Now Better Than Later When It Comes to Late Tax Filing

It is nearing the end of April, almost two weeks after federal and state income tax returns were due on April 15.  Hopefully, that means you have filed your income tax and paid any taxes you owed, or perhaps you are now waiting on a refund

But what if you have not filed your income tax for 2012 and you did not bother to file an extension?  Should you just sit back and wait for the IRS to contact you?  Read on to learn more.

Tax Penalties and Interest

It probably goes without saying, but the IRS wants their money, that is the taxes you owe.  While in extreme cases of tax evasion the IRS will seek to place offenders in jail, this is the exception rather than the norm (because those in jail cannot earn sufficient money to repay the IRS).  Often those placed in jail for tax evasion are celebrities whose name recognition is intended to communicate to the general public that no one is above the law when it comes to taxes and thereby generate compliance with following the tax laws.

Therefore, when you do not file your tax return or pay the tax liability you owe, the IRS makes it painful through the charging of penalties and interest:

  • The Failure to File Penalty is the most expensive penalty, which is charged when you fail to file your tax return on time.  The IRS applies this penalty at the rate of 5% of the tax liability you should have paid per month until you file your tax reutrn, up to a maximum of 25% of the tax liability.
  • The Failure to Pay Penalty is charged based on the amount of tax liability that is unpaid.  The IRS applies this penalty at the rate of .5% of the tax liability you should have paid per month until you pay your tax liability in full.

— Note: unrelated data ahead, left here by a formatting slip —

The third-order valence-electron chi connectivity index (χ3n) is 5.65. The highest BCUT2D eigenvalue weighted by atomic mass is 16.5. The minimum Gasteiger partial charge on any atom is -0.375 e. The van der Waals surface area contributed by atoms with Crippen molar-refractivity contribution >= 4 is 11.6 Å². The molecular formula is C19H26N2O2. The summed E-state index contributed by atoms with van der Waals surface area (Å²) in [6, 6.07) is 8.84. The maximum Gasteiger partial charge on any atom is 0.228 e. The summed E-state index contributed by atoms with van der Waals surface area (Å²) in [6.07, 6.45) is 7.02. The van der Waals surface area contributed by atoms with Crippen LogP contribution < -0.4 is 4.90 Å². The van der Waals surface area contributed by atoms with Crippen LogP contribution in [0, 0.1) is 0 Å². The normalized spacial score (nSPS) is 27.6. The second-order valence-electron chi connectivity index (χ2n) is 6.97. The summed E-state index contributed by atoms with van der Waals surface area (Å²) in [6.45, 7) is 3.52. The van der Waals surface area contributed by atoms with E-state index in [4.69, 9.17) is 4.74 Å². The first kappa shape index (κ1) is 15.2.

• Interest is also charged at the rate of 3% per year on any unpaid tax liability until you pay your tax liability in full.

Because of these penalties and interest, it is in your best interest to file your tax return sooner rather than later, even if you cannot afford to pay the tax you owe.  At a minimum, filing now will stop the incurring of great penalties under the Failure to File Penalty.

If you file, owe taxes, and cannot afford to pay what you owe, the IRS has an installment plan and other options to help you pay what you owe over time.  But any payment you are able to make will reduce the Failure to Pay Penalty and any interest charges.

Speaking with a Tax Attorney

Every tax situation is a bit different even though we are all living under the same tax laws.  Therefore, if you need specific help with your tax return or questions, you can get that help by calling the phone number located at the top of this page.  A tax attorney who knows the tax laws of your state will get in touch with you.  The first conversation is free of charge, but anything you discuss with the attorney is completely confidential.

Therefore, please make the call today to get the help you need to file your tax return.

by Mark Johnston

Mark has been a contributor to legal web sites related to bankruptcy, tax, and criminal law since 2011. He has an Accounting degree from Texas A&M University.